By: Mary H. Dyer, Credentialed Garden Writer
It’s no mystery why trumpet vine (Campsis radicans) is sometimes known as hummingbird vine, as hummingbirds and trumpet vine are an irresistible combination of nonstop color and movement. Trumpet vines are so incredibly easy to grow that attracting hummingbirds with trumpet vines is about as easy as it gets.
You might think that hummingbirds are attracted to trumpet vines because of the high nectar content and the color – generally shades of red, orange, or yellow, but you would be only partially right.
The other huge reason why hummingbirds like trumpet vines is the shape of the blooms, which accommodate the birds’ long tongues. Scientists have long been mystified about how the process works but, in recent years, they have determined that the tongues operate much like tiny, very effective pumping mechanisms.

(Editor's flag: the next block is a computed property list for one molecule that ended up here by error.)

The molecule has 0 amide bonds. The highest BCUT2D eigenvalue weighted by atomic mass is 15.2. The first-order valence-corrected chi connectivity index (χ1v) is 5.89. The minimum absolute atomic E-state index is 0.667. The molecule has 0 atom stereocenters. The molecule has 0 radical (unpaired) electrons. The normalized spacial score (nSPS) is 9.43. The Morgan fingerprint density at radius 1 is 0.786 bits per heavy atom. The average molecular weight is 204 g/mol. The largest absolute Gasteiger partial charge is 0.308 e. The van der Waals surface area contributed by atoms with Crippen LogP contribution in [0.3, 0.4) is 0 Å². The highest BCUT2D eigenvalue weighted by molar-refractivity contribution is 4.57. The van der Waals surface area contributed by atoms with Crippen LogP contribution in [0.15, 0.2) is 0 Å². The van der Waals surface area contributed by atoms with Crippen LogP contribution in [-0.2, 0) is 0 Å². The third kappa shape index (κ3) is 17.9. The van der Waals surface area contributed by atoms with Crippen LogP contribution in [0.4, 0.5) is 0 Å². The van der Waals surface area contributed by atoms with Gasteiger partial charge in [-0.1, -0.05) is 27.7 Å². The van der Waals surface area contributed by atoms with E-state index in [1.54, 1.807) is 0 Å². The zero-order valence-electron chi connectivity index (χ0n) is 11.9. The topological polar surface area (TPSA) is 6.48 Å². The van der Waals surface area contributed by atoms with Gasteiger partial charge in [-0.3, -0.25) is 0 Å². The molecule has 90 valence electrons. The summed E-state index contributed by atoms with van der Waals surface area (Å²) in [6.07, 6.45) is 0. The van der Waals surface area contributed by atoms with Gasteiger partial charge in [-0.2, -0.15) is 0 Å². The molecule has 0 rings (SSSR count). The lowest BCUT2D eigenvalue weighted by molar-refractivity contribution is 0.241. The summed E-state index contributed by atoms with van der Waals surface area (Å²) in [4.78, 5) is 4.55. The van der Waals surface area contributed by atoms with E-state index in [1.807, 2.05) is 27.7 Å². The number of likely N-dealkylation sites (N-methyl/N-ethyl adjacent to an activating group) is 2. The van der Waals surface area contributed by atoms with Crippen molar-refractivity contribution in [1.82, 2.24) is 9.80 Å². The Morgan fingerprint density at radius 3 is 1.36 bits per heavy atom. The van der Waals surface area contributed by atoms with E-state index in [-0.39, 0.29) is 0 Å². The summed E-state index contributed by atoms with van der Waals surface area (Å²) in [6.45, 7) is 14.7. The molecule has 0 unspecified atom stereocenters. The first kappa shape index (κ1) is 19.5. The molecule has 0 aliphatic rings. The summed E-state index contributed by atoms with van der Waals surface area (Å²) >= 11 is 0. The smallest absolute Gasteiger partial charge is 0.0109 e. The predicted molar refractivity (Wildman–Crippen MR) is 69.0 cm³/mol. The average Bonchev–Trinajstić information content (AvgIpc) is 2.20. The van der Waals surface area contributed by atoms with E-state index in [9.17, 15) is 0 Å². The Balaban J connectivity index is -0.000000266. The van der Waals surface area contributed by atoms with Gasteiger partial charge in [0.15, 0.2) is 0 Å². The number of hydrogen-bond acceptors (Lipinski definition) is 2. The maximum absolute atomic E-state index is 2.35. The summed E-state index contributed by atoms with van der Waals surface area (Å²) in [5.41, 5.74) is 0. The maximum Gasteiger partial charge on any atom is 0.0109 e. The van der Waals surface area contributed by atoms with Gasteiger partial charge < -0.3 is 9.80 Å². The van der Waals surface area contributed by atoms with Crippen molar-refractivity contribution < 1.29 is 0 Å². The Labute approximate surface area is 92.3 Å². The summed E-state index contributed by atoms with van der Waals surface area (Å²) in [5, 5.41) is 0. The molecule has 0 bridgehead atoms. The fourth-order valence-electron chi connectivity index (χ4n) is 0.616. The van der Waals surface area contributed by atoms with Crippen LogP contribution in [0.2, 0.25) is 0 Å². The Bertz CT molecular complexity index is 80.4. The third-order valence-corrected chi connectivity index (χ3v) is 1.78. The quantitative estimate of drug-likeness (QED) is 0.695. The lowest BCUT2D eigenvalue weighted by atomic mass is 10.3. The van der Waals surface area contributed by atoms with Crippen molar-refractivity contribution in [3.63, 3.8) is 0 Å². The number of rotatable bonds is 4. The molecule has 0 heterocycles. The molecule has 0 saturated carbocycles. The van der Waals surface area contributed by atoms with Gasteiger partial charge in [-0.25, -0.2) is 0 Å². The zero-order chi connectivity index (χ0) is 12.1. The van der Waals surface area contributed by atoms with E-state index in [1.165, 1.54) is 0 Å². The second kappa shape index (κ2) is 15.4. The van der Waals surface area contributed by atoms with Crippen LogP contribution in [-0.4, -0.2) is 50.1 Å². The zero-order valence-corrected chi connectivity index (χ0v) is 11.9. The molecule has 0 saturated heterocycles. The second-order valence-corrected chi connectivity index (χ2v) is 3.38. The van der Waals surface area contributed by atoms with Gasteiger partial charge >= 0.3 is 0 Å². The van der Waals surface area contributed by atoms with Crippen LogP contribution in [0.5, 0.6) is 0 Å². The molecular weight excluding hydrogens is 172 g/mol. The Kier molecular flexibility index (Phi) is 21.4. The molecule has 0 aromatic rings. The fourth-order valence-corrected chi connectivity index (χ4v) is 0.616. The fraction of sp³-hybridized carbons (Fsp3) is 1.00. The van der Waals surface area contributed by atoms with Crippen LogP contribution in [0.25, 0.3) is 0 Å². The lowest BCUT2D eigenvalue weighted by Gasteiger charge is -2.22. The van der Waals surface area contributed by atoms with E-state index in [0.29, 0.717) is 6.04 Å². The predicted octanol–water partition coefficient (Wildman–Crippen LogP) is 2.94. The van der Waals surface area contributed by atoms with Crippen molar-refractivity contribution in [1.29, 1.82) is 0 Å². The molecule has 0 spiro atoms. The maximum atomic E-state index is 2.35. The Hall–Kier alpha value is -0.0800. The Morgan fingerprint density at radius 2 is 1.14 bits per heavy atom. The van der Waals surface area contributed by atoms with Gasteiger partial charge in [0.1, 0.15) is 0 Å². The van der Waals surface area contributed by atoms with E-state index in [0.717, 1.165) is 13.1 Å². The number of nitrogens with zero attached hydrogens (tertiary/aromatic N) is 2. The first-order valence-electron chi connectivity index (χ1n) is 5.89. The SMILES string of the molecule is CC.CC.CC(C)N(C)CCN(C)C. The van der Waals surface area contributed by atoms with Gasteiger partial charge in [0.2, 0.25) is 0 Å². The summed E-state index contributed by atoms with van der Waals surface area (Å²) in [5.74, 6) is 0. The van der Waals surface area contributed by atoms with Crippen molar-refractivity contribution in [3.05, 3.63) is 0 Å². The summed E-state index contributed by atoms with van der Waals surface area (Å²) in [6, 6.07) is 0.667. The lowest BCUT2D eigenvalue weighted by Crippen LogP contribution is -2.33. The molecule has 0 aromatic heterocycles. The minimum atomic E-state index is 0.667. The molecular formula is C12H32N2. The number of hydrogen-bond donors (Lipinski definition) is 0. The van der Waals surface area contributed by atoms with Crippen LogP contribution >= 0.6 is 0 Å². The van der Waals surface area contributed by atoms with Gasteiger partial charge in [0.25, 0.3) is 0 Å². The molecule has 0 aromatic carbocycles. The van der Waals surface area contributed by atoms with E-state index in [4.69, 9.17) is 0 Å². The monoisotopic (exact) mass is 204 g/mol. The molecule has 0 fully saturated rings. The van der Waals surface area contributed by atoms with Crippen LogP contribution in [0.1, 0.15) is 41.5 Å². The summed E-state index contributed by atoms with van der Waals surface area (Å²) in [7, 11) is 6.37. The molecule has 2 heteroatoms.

Place your trumpet vine where you can observe the hummingbirds, but beware of planting the vines too near your house, as the plant can become unruly. A site next to a fence, trellis, or arbor is ideal, and a spring or fall pruning will help keep growth in check.
Plant trumpet vines in the vicinity of trees or shrubs, which will provide shelter and a safe place for breeding and nesting.
Never use pesticides, which can kill the tiny birds and will also kill gnats, mosquitoes, and other flying bugs that provide necessary protein for the hummingbirds. Similarly, avoid herbicides and fungicides, which can sicken or kill the birds.
Provide a water source for the hummingbirds. A birdbath is too deep, but a concave rock or shallow plate works well. Better yet, use a birdbath with a dripper or mister, which hummers absolutely love.
Be sure to deadhead wilted blooms regularly to promote continued blooming throughout the season.
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Read more about Trumpet Vine
Supertunia® Vista Bubblegum. Photo by Proven Winners.
Perhaps the most popular annual with gardeners, these are also a favorite of hummingbirds and bees with their large, trumpet-shaped blooms. The flowers are available in every color from white to black, including speckled, spotted, and striped varieties, as well as both single and double-flowered forms.